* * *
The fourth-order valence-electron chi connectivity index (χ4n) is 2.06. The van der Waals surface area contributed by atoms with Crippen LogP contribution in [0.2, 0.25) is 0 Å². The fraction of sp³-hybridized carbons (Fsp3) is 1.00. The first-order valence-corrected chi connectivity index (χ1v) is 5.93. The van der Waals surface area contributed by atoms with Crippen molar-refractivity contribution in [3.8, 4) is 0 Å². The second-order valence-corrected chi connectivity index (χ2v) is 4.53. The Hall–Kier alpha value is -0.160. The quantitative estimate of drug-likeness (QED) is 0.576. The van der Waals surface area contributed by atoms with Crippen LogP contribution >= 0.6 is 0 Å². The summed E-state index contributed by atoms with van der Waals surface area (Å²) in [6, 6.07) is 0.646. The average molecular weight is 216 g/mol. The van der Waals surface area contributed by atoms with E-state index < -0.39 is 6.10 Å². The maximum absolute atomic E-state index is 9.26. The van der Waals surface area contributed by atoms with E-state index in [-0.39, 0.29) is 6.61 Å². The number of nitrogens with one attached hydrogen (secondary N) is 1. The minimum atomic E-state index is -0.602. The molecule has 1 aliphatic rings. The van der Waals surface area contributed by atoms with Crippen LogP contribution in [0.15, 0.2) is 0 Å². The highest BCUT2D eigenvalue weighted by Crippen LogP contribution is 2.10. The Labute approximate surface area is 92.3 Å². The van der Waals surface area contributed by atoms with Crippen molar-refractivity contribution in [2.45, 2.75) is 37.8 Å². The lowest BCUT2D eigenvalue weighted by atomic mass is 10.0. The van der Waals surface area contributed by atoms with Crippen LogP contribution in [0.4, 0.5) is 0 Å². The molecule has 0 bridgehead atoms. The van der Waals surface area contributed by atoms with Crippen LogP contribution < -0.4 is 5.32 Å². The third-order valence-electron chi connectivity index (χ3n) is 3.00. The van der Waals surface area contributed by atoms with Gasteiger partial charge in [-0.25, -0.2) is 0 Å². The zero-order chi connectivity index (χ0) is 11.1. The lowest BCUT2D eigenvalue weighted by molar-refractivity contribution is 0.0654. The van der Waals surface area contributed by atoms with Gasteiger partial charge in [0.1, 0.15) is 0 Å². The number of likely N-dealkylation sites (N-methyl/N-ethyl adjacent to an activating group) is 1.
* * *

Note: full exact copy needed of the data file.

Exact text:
The fourth-order valence-electron chi connectivity index (χ4n) is 2.06. The van der Waals surface area contributed by atoms with Crippen LogP contribution in [0.2, 0.25) is 0 Å². The fraction of sp³-hybridized carbons (Fsp3) is 1.00. The first-order valence-corrected chi connectivity index (χ1v) is 5.93. The van der Waals surface area contributed by atoms with Crippen molar-refractivity contribution in [3.8, 4) is 0 Å². The second-order valence-corrected chi connectivity index (χ2v) is 4.53. The Hall–Kier alpha value is -0.160. The quantitative estimate of drug-likeness (QED) is 0.576. The van der Waals surface area contributed by atoms with Crippen LogP contribution >= 0.6 is 0 Å². The summed E-state index contributed by atoms with van der Waals surface area (Å²) in [6, 6.07) is 0.646. The average molecular weight is 216 g/mol. The van der Waals surface area contributed by atoms with E-state index < -0.39 is 6.10 Å². The maximum absolute atomic E-state index is 9.26. The van der Waals surface area contributed by atoms with E-state index in [-0.39, 0.29) is 6.61 Å². The number of nitrogens with one attached hydrogen (secondary N) is 1. The minimum atomic E-state index is -0.602. The molecule has 1 aliphatic rings. The van der Waals surface area contributed by atoms with Crippen LogP contribution in [0.15, 0.2) is 0 Å². The highest BCUT2D eigenvalue weighted by Crippen LogP contribution is 2.10. The Labute approximate surface area is 92.3 Å². The van der Waals surface area contributed by atoms with Crippen molar-refractivity contribution in [2.45, 2.75) is 37.8 Å². The lowest BCUT2D eigenvalue weighted by atomic mass is 10.0. The van der Waals surface area contributed by atoms with Crippen LogP contribution in [0.4, 0.5) is 0 Å². The molecule has 0 bridgehead atoms. The van der Waals surface area contributed by atoms with Crippen LogP contribution < -0.4 is 5.32 Å². The third-order valence-electron chi connectivity index (χ3n) is 3.00. The van der Waals surface area contributed by atoms with Gasteiger partial charge in [-0.25, -0.2) is 0 Å². The zero-order chi connectivity index (χ0) is 11.1. The lowest BCUT2D eigenvalue weighted by molar-refractivity contribution is 0.0654. The van der Waals surface area contributed by atoms with Gasteiger partial charge in [0.1, 0.15) is 0 Å². The number of likely N-dealkylation sites (N-methyl/N-ethyl adjacent to an activating group) is 1.